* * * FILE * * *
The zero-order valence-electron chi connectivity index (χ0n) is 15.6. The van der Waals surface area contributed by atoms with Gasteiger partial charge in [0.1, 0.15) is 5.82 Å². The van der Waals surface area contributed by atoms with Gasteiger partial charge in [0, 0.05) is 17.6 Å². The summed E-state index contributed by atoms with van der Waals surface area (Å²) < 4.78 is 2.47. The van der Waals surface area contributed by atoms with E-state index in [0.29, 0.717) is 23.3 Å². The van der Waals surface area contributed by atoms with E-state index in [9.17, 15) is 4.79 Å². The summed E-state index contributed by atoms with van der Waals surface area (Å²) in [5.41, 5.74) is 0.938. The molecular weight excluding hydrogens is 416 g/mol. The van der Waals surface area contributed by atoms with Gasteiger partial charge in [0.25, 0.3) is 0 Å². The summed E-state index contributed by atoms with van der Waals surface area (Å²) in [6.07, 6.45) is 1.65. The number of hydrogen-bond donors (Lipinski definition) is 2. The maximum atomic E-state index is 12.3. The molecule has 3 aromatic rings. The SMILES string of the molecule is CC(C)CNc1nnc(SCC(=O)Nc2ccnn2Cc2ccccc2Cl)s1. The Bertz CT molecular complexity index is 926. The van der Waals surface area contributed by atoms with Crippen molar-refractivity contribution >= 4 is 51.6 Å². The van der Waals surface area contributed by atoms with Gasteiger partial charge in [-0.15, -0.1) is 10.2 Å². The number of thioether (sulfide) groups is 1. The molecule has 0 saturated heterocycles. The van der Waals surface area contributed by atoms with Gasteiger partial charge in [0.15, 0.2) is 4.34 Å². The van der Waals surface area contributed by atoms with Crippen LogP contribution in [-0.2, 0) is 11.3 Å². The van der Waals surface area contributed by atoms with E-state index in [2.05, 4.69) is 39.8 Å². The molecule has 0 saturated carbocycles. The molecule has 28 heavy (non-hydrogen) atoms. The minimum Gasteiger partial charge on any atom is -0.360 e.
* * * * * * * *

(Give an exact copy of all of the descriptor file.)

The zero-order valence-electron chi connectivity index (χ0n) is 15.6. The van der Waals surface area contributed by atoms with Gasteiger partial charge in [0.1, 0.15) is 5.82 Å². The van der Waals surface area contributed by atoms with Gasteiger partial charge in [0, 0.05) is 17.6 Å². The summed E-state index contributed by atoms with van der Waals surface area (Å²) < 4.78 is 2.47. The van der Waals surface area contributed by atoms with E-state index in [0.29, 0.717) is 23.3 Å². The van der Waals surface area contributed by atoms with E-state index in [9.17, 15) is 4.79 Å². The summed E-state index contributed by atoms with van der Waals surface area (Å²) in [5.41, 5.74) is 0.938. The molecular weight excluding hydrogens is 416 g/mol. The van der Waals surface area contributed by atoms with Gasteiger partial charge in [0.25, 0.3) is 0 Å². The summed E-state index contributed by atoms with van der Waals surface area (Å²) in [6.07, 6.45) is 1.65. The number of hydrogen-bond donors (Lipinski definition) is 2. The maximum atomic E-state index is 12.3. The molecule has 3 aromatic rings. The SMILES string of the molecule is CC(C)CNc1nnc(SCC(=O)Nc2ccnn2Cc2ccccc2Cl)s1. The Bertz CT molecular complexity index is 926. The van der Waals surface area contributed by atoms with Crippen molar-refractivity contribution >= 4 is 51.6 Å². The van der Waals surface area contributed by atoms with Gasteiger partial charge in [-0.15, -0.1) is 10.2 Å². The number of thioether (sulfide) groups is 1. The molecule has 0 saturated heterocycles. The van der Waals surface area contributed by atoms with Gasteiger partial charge in [0.15, 0.2) is 4.34 Å². The van der Waals surface area contributed by atoms with Crippen LogP contribution in [-0.2, 0) is 11.3 Å². The van der Waals surface area contributed by atoms with E-state index in [2.05, 4.69) is 39.8 Å². The molecule has 0 saturated carbocycles. The molecule has 28 heavy (non-hydrogen) atoms. The minimum Gasteiger partial charge on any atom is -0.360 e.